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One benefit of shooting digitally is that a director doesn’t require as large of a crew as she’d use when shooting on film. For Denis, this newfound intimacy allows her to make a movie that proceeds like a series of snapshots. Her documentary To the Devil (44 min.) deploys casual interviews and observations to consider the history of the Alukus, Africans who re-created traditional village life in French Guiana (present-day Suriname) after escaping from slavery in the 17th century. Denis rarely discusses this history directly, however. She centers her study around Jean Béna, an Aluku who recently tried to go into business as a gold prospector only to be attacked in the press by local whites (the fact that he employed illegal immigrants from Brazil didn’t help his case). Béna doesn’t appear until the final 15 minutes, but he’s the subject of discussion for most of the movie. This gives him a mythic dimension, comparable to that accorded the rarely seen African revolutionary in Denis’s White Material (2009). To the Devil might seem like a footnote to that major work, but there’s a lot happening beneath the surface. Denis continues to chart the complex interactions between colonial history and post-colonial present, and she’s such a sharp observer that she sees this exchange nearly everywhere she looks.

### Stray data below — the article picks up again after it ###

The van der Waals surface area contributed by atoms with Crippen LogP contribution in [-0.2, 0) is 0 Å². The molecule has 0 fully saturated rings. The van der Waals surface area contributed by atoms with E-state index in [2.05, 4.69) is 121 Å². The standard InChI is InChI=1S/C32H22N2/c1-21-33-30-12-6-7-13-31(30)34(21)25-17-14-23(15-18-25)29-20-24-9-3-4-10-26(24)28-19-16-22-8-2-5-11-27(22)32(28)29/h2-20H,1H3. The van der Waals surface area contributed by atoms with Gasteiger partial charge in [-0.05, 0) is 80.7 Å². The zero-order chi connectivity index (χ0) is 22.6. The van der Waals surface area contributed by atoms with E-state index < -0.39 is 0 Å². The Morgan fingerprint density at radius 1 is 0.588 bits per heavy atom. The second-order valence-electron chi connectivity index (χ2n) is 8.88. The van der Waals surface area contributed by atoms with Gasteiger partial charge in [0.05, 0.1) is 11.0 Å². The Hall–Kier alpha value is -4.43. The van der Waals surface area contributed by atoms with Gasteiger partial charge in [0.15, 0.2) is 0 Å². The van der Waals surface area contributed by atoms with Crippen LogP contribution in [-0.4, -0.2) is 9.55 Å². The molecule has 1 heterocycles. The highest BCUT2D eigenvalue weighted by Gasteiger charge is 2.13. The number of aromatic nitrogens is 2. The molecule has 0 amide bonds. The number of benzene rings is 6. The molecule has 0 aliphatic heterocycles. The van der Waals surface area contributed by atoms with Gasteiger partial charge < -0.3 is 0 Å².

The program concludes with An Heir (21 min.), which finds the legendary Jean-Marie Straub using the heightened realism of video to grant immediate presence to a story written in 1903. Straub stages the story (though text would be a more accurate way of describing it, as the performers have been instructed to recite rather than act) in the Lorraine locations where author Maurice Barres lived and wrote. I find much of Straub’s work punishingly dull, and An Heir is pretty symptomatic of his approach. That’s not to say that it shirks the challenges of the Jeonju Digital Project: it’s carefully composed and as keen to the weight of history as Denis’s documentary. On a formal level, it interacts gregariously with the other shorts on the program.